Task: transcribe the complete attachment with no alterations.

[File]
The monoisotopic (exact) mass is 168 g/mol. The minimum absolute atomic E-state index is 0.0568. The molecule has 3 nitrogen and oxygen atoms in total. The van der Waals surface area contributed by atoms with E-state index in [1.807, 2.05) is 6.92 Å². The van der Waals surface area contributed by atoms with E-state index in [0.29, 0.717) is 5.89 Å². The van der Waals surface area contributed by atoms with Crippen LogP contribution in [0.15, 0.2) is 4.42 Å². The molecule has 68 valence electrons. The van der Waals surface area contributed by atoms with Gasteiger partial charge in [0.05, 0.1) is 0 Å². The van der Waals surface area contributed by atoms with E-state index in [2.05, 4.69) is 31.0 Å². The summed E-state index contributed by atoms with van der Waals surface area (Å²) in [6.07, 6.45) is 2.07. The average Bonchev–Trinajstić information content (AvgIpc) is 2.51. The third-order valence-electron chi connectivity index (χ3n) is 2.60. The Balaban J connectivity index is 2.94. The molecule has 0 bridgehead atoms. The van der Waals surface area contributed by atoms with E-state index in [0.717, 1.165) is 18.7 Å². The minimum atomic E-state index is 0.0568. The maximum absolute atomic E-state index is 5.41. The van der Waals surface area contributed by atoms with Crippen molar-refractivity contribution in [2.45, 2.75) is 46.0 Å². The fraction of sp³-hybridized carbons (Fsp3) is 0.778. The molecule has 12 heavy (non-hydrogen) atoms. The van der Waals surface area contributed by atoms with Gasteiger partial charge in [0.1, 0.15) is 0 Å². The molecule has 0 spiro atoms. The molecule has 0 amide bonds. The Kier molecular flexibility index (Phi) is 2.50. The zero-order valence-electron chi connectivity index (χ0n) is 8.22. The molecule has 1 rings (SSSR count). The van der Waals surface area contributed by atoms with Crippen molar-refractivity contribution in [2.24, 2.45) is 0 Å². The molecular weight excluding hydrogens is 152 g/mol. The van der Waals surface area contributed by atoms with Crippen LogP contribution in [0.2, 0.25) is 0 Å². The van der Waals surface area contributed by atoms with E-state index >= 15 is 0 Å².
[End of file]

The monoisotopic (exact) mass is 168 g/mol. The minimum absolute atomic E-state index is 0.0568. The molecule has 3 nitrogen and oxygen atoms in total. The van der Waals surface area contributed by atoms with E-state index in [1.807, 2.05) is 6.92 Å². The van der Waals surface area contributed by atoms with E-state index in [0.29, 0.717) is 5.89 Å². The van der Waals surface area contributed by atoms with Crippen LogP contribution in [0.15, 0.2) is 4.42 Å². The molecule has 68 valence electrons. The van der Waals surface area contributed by atoms with Gasteiger partial charge in [0.05, 0.1) is 0 Å². The van der Waals surface area contributed by atoms with E-state index in [2.05, 4.69) is 31.0 Å². The summed E-state index contributed by atoms with van der Waals surface area (Å²) in [6.07, 6.45) is 2.07. The average Bonchev–Trinajstić information content (AvgIpc) is 2.51. The third-order valence-electron chi connectivity index (χ3n) is 2.60. The Balaban J connectivity index is 2.94. The molecule has 0 bridgehead atoms. The van der Waals surface area contributed by atoms with E-state index in [0.717, 1.165) is 18.7 Å². The minimum atomic E-state index is 0.0568. The maximum absolute atomic E-state index is 5.41. The van der Waals surface area contributed by atoms with Crippen molar-refractivity contribution in [2.45, 2.75) is 46.0 Å². The fraction of sp³-hybridized carbons (Fsp3) is 0.778. The molecule has 12 heavy (non-hydrogen) atoms. The van der Waals surface area contributed by atoms with Gasteiger partial charge in [0.1, 0.15) is 0 Å². The molecule has 0 spiro atoms. The molecule has 0 amide bonds. The Kier molecular flexibility index (Phi) is 2.50. The zero-order valence-electron chi connectivity index (χ0n) is 8.22. The molecule has 1 rings (SSSR count). The van der Waals surface area contributed by atoms with Crippen molar-refractivity contribution in [2.24, 2.45) is 0 Å². The molecular weight excluding hydrogens is 152 g/mol. The van der Waals surface area contributed by atoms with Crippen LogP contribution in [0.2, 0.25) is 0 Å². The van der Waals surface area contributed by atoms with E-state index >= 15 is 0 Å².